Family law in Texas does not employ the common term known as custody when talking about a parent-child relationship especially when divorce is involved. Although a child custody attorney does speak in terms of the more commonly used term of custody, the more accurate word is conservatorship.

This concept focuses more on the benefits, responsibilities, and burdens involved in the relationship of a child and parent rather than the more possessive term of custody. As long as the differences between the two are understood, usage of the term of child custody is more likely to remain the more common term.

Conservatorship – Types

Using the more legal term of conservatorship, a child custody attorney advises that in Texas there are two different types: managing and possessory. Both parents must still provide support to a child in the form of somewhere to live, food, clothes, schooling as well as medical and dental care and treatment.

  • Managing – This is the most common type of parental role and provides the parent given this title the right to ‘manage’ the affairs of a minor child as well as the clear right of possession as well. Many decisions are managed here: medical care, financial welfare, schooling, extracurricular activities, legal rights, behavior, and psychological care – in other words, basic parental decisions.

  • Possessory – This form of conservatorship allows for access to the child (think visitation here), usually based on an agreed-upon schedule with the managing conservator.

Conservatorship – Managing Types

Within the overall term of managing conservatorship are two types: sole and joint.

  • Sole – This is the designation when only one parent or person has all of the rights and duties of a managing conservator.

  • Joint – With this designation, two or more parents or people share all of the many rights and privileges of a managing conservator.

It is a basic premise in Texas that both parents should have joint managing conservatorship – anything else must be very clearly explained with supporting evidence in order for joint handling to not be the ruling given. Of course, if there is any risk of harm to the involved child, the decision for sole versus joint can be easier for the courts to determine. Again as mentioned earlier, the focus is on the rights and duties of both parents to have a good relationship with any minor children as opposed to which parent exercises a custodial right.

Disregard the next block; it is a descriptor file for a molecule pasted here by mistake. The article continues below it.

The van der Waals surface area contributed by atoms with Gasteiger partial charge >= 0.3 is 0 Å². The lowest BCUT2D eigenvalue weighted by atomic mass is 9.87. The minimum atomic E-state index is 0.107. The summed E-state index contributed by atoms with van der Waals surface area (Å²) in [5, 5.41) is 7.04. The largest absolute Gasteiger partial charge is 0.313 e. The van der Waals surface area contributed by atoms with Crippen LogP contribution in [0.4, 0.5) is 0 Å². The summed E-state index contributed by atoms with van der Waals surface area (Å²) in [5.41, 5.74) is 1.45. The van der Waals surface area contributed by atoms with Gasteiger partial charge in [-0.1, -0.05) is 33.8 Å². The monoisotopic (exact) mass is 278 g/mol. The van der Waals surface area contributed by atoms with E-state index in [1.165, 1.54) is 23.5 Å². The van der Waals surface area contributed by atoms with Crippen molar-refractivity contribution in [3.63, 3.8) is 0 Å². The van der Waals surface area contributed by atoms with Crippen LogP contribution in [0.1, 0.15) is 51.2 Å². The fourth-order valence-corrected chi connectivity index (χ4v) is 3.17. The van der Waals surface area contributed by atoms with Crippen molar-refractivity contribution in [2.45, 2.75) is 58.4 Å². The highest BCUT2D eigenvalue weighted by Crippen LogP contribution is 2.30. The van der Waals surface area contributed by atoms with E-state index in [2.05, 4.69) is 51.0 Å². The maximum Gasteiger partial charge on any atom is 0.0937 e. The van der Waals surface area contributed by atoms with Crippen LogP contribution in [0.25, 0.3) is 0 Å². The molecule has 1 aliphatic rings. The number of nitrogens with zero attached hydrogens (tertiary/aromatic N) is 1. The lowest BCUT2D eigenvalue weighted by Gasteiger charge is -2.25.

Conservatorship – Primary Residence Designation

According to a child custody attorney, one of the most hotly sought-after rights with minor children when divorce is involved is to be able to determine where the child will live. Contrary to what might be thought, having joint managing conservatorship does not mean having equal time with the child. Most often, the court assigns one parent with the right to designate where the child will primarily live – which doesn’t exclude the other parent at all in most cases. In reality, a parent who does not provide the primary residence of a child often has more quality time with the child than before the divorce happened.

Conservatorship – Geographical Restrictions

In Texas, it is possible to restrict the geographical area in which a child can live although in order for the courts to consider such a restriction, valid reasoning must be presented as to why that should happen. Restrictions could be within state, region, county, city, or even school district. It all must again be in the best interests of the child to be imposed and in most cases, can be changed if both parents are in agreement.

Conservatorship – Agreed Parenting

The most important term here – indeed the driving force according to a child custody attorney – is that both parents jointly agree on parental duties and rights. It falls under a term heard more often now of agreed (or joint) parenting. The focus remains on the needs of the child, not the perceived wants of the parent.

Best interests of the child is what a child custody attorney stresses should be the focus of parents who must also manage care and conservatorship of minor children when divorcing. In spite of the high profile cases that are presented in the media, most parents who work along with their child custody attorney are truly interested in their children and want them to be taken care of in as good a fashion as possible with the least amount of disruption to their lives.

Reynaldo G. Garza, III
680 E. St Charles, Suite 600
Brownsville TX 78520
(956) 202-0067

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